This photo-blog is designed to work either as a standard blog with images or - by clicking any image - a photo-album. To see an image in full resolution in the 2006 journey, click to the left or right of an image in blog mode.

Friday, December 3, 2010

Up the Mekong from the Delta

Tour boats on the My Tho arm of the Mekong delta

We made it through the Mekong Delta in a ravished kind of way. The tour left Saigon at 8 and the first thing that happened was they put us on a bus for Hanoi and only discovered half way up the street when they collected the tickets. Then we had to wait for half an hour at TNK Travel (we had booked around the corner at TM Brothers). Eventually a TM Brothers bus came and we got on very happily with some air con and space to put our luggage and musical instruments in the front.

Map of the Delta showing My Tho where we first went on the river,
Can Tho where the floating markets are and Chau Doc
where we stayed the night and set off up the Mekong to Cambodia.

We were then taken to My Tho and went out on the river to some neighbouring islands where we were rowed up some small canals and given coconut candy, lemon honey tea a small lunch and fruit. The whole thing was a ridiculous tourist circuit with endless crowds converging on the same spot, although the food was tasty and there were free opportunities to be photographed entwined in a python.

Two views of the river from the departure point

Fish farming operations along the river banks

Coming to the islands

We take small tour boats to go up the channel

On operation making coconut candy

Boa hugging

Green tea with fish

We get in even smaller row boats to get to the next 'event'

A restaurant built over the swamp waters

A very fruity lunch with a musical accompaniment

Video of a Musical Lunch

When we returned we had to wait 45 minutes because the bus wouldn't start. Then we were unceremoniously dumped in the back of a crowded public bus with no receipt to the border town Chau Doc traveling late and driving into the pitch dark.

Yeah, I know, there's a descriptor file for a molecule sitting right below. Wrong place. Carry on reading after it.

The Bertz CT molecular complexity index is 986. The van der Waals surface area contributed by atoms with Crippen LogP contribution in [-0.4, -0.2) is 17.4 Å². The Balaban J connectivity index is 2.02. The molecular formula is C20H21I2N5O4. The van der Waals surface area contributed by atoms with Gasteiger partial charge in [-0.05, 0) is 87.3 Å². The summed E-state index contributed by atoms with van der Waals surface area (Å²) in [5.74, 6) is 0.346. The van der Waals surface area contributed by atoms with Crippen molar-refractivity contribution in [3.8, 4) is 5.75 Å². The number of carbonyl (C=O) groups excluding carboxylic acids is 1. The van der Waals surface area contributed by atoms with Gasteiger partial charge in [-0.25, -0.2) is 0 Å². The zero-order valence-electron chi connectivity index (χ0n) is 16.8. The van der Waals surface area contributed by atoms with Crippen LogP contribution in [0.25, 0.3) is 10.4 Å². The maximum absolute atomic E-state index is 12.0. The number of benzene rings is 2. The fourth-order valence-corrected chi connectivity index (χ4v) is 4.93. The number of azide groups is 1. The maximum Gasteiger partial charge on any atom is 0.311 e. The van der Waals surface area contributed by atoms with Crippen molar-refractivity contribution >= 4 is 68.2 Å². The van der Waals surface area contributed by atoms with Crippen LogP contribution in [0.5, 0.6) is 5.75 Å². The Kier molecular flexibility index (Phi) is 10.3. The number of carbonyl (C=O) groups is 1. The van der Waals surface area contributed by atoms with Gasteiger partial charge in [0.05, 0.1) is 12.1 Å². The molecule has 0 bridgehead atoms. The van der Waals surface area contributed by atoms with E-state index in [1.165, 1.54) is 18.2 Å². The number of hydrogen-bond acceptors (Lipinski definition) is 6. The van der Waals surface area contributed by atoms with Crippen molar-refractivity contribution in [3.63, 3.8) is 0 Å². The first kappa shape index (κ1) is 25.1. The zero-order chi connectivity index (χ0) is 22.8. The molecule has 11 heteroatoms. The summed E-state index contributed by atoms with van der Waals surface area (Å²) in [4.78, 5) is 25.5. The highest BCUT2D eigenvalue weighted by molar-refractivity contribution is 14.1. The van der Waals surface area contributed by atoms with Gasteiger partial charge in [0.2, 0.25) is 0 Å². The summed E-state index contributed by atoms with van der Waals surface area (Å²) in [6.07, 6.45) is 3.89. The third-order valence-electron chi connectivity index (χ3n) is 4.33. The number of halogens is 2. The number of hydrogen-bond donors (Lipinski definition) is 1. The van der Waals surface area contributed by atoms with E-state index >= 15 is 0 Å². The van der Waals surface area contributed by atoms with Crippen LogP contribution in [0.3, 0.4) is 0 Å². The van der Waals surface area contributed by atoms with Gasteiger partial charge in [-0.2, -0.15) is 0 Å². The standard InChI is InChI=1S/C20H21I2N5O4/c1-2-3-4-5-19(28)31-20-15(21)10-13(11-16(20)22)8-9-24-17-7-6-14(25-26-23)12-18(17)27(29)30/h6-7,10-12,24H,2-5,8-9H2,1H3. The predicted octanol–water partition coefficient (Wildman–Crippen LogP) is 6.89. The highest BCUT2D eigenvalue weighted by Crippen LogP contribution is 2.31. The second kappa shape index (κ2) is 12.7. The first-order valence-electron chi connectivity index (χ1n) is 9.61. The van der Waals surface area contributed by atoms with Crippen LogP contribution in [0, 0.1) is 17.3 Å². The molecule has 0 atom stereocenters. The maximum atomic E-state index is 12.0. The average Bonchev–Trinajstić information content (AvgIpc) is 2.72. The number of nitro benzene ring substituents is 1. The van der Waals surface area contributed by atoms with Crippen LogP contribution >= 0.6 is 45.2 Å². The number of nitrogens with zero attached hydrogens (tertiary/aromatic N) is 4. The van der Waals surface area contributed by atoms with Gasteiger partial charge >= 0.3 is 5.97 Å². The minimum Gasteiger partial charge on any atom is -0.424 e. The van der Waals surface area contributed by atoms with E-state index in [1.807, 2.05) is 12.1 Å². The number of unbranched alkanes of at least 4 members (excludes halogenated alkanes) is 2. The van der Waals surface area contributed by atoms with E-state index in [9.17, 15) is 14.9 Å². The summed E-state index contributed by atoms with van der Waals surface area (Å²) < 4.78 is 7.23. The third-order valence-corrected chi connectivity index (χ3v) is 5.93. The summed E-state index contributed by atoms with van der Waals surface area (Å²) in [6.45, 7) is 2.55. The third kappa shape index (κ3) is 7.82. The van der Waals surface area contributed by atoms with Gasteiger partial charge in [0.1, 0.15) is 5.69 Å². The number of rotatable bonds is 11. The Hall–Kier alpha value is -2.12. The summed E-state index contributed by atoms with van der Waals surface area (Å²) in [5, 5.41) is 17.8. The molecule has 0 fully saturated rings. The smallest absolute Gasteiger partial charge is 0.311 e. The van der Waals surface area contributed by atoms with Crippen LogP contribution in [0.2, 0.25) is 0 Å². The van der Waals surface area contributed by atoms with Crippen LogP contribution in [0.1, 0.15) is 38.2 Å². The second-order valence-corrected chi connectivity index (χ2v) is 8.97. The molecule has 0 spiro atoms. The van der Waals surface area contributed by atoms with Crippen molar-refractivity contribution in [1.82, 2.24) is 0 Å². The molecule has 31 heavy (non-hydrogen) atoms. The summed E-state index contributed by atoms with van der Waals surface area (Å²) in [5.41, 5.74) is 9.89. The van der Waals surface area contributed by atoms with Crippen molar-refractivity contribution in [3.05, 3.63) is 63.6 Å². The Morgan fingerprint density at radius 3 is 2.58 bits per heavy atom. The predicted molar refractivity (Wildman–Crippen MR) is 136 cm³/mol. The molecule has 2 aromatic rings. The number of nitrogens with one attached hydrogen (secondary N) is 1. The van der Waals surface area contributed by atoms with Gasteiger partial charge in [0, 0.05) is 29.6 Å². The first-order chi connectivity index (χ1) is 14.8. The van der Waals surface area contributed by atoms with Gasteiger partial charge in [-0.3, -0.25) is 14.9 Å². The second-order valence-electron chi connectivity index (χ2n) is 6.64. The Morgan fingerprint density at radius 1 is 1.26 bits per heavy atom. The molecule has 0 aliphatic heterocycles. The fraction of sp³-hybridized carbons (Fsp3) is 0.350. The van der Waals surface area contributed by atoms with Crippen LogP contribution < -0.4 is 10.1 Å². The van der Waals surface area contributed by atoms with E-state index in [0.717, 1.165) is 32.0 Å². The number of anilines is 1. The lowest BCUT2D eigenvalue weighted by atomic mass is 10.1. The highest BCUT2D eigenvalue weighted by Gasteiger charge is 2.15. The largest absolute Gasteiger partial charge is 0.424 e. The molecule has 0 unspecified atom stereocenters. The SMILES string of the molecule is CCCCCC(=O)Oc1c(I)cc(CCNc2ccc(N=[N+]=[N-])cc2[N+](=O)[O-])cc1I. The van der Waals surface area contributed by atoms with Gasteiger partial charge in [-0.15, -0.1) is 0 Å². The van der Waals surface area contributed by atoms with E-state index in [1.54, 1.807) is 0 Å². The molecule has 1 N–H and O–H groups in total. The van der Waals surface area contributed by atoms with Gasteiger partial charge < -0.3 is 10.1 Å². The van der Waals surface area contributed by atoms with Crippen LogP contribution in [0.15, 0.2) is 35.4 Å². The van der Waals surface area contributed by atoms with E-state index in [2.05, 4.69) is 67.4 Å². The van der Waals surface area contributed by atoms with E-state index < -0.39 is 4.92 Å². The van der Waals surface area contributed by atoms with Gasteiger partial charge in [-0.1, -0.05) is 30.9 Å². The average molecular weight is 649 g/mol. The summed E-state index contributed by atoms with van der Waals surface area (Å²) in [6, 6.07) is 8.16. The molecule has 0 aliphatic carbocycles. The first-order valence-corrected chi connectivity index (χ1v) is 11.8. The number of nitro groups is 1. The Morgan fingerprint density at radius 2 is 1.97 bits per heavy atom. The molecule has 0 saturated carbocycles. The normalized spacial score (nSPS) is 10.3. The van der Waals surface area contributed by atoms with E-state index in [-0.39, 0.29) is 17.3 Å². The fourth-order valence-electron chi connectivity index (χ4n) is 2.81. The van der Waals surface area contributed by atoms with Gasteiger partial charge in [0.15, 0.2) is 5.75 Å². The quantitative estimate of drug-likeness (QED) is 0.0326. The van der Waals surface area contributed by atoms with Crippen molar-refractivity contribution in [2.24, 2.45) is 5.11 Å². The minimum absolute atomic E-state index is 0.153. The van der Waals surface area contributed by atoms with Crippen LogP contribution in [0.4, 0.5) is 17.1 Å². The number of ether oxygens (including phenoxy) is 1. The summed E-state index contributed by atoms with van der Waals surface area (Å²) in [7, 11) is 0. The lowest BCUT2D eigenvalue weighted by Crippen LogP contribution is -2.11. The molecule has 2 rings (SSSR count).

This meant that we entirely missed the floating markets on a tributary flowing into the Mekong's other causeway at Can Tho, so I have included a few internet images to complete the Mekong Delta picture. Cai Rang Floating Market is open all day but it is busiest from sunrise to about 9am. The main items sold there are farm products and specialties of Cai Rang Town, Chau Thanh District and neighboring areas. Every boat has a long upright pole at its bow on which samples of the goods for sale are hung.

 During the early morning market hours, larger sized boats anchor and create lanes that smaller boats weave in and out of. The waterway becomes a maze of hundreds of boats packed with mango, bananas, papaya, pineapple, and even smuggled goods like cigarettes. Small boats that sell beer, soft drinks and wine go among the other boats to serve market-goers and visitors. Sellers tie their goods to a tall pole so that buyers can see from a distance what they are selling.

Internet images of the Cai Rang floating markets which we missed in Can Tho

The bus trip to Chau Doc was another experience. At first I protested when they wanted to dump our luggage including the medicines on the roof but having climbed up myself to make sure the pack was safe relented. Later they quite sensitively stopped the bus when it began to thunder and brought the luggage inside. Things got even more bizarre when we were ordered off the bus at a checkpoint which proved to be a vehicle ferry and made to go without the bus to the other side of the Mekong channel without the tapes and musical instruments.